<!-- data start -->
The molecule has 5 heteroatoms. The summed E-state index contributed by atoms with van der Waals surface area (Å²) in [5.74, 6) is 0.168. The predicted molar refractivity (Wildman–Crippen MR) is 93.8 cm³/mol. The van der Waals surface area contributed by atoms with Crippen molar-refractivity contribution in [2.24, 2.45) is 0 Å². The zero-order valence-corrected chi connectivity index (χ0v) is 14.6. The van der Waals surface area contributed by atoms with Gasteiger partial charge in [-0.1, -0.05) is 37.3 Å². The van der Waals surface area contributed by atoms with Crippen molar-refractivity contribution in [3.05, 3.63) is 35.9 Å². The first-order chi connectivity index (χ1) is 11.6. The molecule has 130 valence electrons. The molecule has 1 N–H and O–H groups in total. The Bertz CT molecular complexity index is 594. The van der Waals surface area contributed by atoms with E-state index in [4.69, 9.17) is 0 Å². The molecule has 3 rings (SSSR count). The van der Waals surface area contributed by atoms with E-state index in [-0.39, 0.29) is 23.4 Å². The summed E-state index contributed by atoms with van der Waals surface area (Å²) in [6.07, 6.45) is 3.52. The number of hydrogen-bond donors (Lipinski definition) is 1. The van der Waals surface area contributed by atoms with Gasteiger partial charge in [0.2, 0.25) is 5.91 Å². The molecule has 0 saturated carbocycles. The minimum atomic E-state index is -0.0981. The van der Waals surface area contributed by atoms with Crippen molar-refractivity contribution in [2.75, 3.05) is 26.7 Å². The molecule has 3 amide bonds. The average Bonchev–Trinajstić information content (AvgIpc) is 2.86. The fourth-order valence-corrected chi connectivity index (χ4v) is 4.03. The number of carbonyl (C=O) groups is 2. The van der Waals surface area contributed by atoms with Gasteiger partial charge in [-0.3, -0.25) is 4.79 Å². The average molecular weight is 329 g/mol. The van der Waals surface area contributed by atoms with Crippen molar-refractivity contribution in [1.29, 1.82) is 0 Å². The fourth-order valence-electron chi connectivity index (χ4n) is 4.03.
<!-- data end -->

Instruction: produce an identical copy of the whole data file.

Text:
The molecule has 5 heteroatoms. The summed E-state index contributed by atoms with van der Waals surface area (Å²) in [5.74, 6) is 0.168. The predicted molar refractivity (Wildman–Crippen MR) is 93.8 cm³/mol. The van der Waals surface area contributed by atoms with Crippen molar-refractivity contribution in [2.24, 2.45) is 0 Å². The zero-order valence-corrected chi connectivity index (χ0v) is 14.6. The van der Waals surface area contributed by atoms with Gasteiger partial charge in [-0.1, -0.05) is 37.3 Å². The van der Waals surface area contributed by atoms with Crippen molar-refractivity contribution in [3.05, 3.63) is 35.9 Å². The first-order chi connectivity index (χ1) is 11.6. The molecule has 130 valence electrons. The molecule has 1 N–H and O–H groups in total. The Bertz CT molecular complexity index is 594. The van der Waals surface area contributed by atoms with E-state index in [4.69, 9.17) is 0 Å². The molecule has 3 rings (SSSR count). The van der Waals surface area contributed by atoms with E-state index in [-0.39, 0.29) is 23.4 Å². The summed E-state index contributed by atoms with van der Waals surface area (Å²) in [6.07, 6.45) is 3.52. The number of hydrogen-bond donors (Lipinski definition) is 1. The van der Waals surface area contributed by atoms with Gasteiger partial charge in [0.2, 0.25) is 5.91 Å². The molecule has 0 saturated carbocycles. The minimum atomic E-state index is -0.0981. The van der Waals surface area contributed by atoms with Crippen molar-refractivity contribution in [2.75, 3.05) is 26.7 Å². The molecule has 3 amide bonds. The average Bonchev–Trinajstić information content (AvgIpc) is 2.86. The fourth-order valence-corrected chi connectivity index (χ4v) is 4.03. The number of carbonyl (C=O) groups is 2. The van der Waals surface area contributed by atoms with Gasteiger partial charge in [-0.3, -0.25) is 4.79 Å². The average molecular weight is 329 g/mol. The van der Waals surface area contributed by atoms with Crippen molar-refractivity contribution in [1.29, 1.82) is 0 Å². The fourth-order valence-electron chi connectivity index (χ4n) is 4.03.